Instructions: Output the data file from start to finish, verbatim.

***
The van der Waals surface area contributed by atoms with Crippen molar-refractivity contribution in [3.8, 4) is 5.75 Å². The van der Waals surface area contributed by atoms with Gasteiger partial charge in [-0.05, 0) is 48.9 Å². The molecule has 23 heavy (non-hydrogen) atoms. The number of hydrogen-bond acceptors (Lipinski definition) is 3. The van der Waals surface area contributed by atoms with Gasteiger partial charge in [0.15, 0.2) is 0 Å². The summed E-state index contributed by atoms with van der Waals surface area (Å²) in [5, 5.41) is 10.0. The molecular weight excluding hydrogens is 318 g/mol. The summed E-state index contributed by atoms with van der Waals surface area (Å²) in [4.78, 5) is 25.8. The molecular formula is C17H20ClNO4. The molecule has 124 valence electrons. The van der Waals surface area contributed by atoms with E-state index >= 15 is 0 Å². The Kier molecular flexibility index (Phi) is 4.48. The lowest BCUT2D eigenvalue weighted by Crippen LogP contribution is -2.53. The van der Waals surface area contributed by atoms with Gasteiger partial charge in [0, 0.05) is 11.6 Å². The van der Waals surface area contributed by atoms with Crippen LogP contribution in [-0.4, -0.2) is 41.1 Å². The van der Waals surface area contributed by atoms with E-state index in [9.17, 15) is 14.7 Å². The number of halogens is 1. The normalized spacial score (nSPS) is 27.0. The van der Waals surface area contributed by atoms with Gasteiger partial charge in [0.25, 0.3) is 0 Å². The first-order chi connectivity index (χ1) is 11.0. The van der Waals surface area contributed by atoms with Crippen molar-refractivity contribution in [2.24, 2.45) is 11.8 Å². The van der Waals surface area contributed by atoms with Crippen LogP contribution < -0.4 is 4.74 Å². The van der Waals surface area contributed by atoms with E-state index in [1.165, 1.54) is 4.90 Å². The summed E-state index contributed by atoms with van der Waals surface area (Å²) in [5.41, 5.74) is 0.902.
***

The van der Waals surface area contributed by atoms with Crippen molar-refractivity contribution in [3.8, 4) is 5.75 Å². The van der Waals surface area contributed by atoms with Gasteiger partial charge in [-0.05, 0) is 48.9 Å². The molecule has 23 heavy (non-hydrogen) atoms. The number of hydrogen-bond acceptors (Lipinski definition) is 3. The van der Waals surface area contributed by atoms with Gasteiger partial charge in [0.15, 0.2) is 0 Å². The summed E-state index contributed by atoms with van der Waals surface area (Å²) in [5, 5.41) is 10.0. The molecular weight excluding hydrogens is 318 g/mol. The summed E-state index contributed by atoms with van der Waals surface area (Å²) in [4.78, 5) is 25.8. The molecular formula is C17H20ClNO4. The molecule has 124 valence electrons. The van der Waals surface area contributed by atoms with E-state index >= 15 is 0 Å². The Kier molecular flexibility index (Phi) is 4.48. The lowest BCUT2D eigenvalue weighted by Crippen LogP contribution is -2.53. The van der Waals surface area contributed by atoms with Gasteiger partial charge in [0, 0.05) is 11.6 Å². The van der Waals surface area contributed by atoms with Crippen LogP contribution in [-0.4, -0.2) is 41.1 Å². The van der Waals surface area contributed by atoms with E-state index in [9.17, 15) is 14.7 Å². The number of halogens is 1. The normalized spacial score (nSPS) is 27.0. The van der Waals surface area contributed by atoms with Gasteiger partial charge in [0.25, 0.3) is 0 Å². The first-order chi connectivity index (χ1) is 11.0. The van der Waals surface area contributed by atoms with Crippen molar-refractivity contribution in [2.24, 2.45) is 11.8 Å². The van der Waals surface area contributed by atoms with Crippen LogP contribution < -0.4 is 4.74 Å². The van der Waals surface area contributed by atoms with E-state index in [1.165, 1.54) is 4.90 Å². The summed E-state index contributed by atoms with van der Waals surface area (Å²) in [5.41, 5.74) is 0.902.